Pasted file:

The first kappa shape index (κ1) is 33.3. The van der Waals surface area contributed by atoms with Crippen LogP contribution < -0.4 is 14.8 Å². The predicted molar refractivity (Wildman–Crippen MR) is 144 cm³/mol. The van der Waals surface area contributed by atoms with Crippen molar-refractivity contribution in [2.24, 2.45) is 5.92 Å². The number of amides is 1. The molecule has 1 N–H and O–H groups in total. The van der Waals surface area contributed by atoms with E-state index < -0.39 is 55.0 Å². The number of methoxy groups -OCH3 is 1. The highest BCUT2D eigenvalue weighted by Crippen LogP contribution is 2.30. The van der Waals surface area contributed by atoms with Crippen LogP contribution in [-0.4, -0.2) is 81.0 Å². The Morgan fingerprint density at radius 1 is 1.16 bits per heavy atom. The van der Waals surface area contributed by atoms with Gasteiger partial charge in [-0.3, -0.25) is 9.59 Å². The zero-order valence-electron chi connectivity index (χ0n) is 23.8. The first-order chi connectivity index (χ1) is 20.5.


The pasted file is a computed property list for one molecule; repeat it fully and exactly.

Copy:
The first kappa shape index (κ1) is 33.3. The van der Waals surface area contributed by atoms with Crippen LogP contribution < -0.4 is 14.8 Å². The predicted molar refractivity (Wildman–Crippen MR) is 144 cm³/mol. The van der Waals surface area contributed by atoms with Crippen molar-refractivity contribution in [2.24, 2.45) is 5.92 Å². The number of amides is 1. The molecule has 1 N–H and O–H groups in total. The van der Waals surface area contributed by atoms with E-state index < -0.39 is 55.0 Å². The number of methoxy groups -OCH3 is 1. The highest BCUT2D eigenvalue weighted by Crippen LogP contribution is 2.30. The van der Waals surface area contributed by atoms with Crippen LogP contribution in [-0.4, -0.2) is 81.0 Å². The Morgan fingerprint density at radius 1 is 1.16 bits per heavy atom. The van der Waals surface area contributed by atoms with Gasteiger partial charge in [-0.3, -0.25) is 9.59 Å². The zero-order valence-electron chi connectivity index (χ0n) is 23.8. The first-order chi connectivity index (χ1) is 20.5.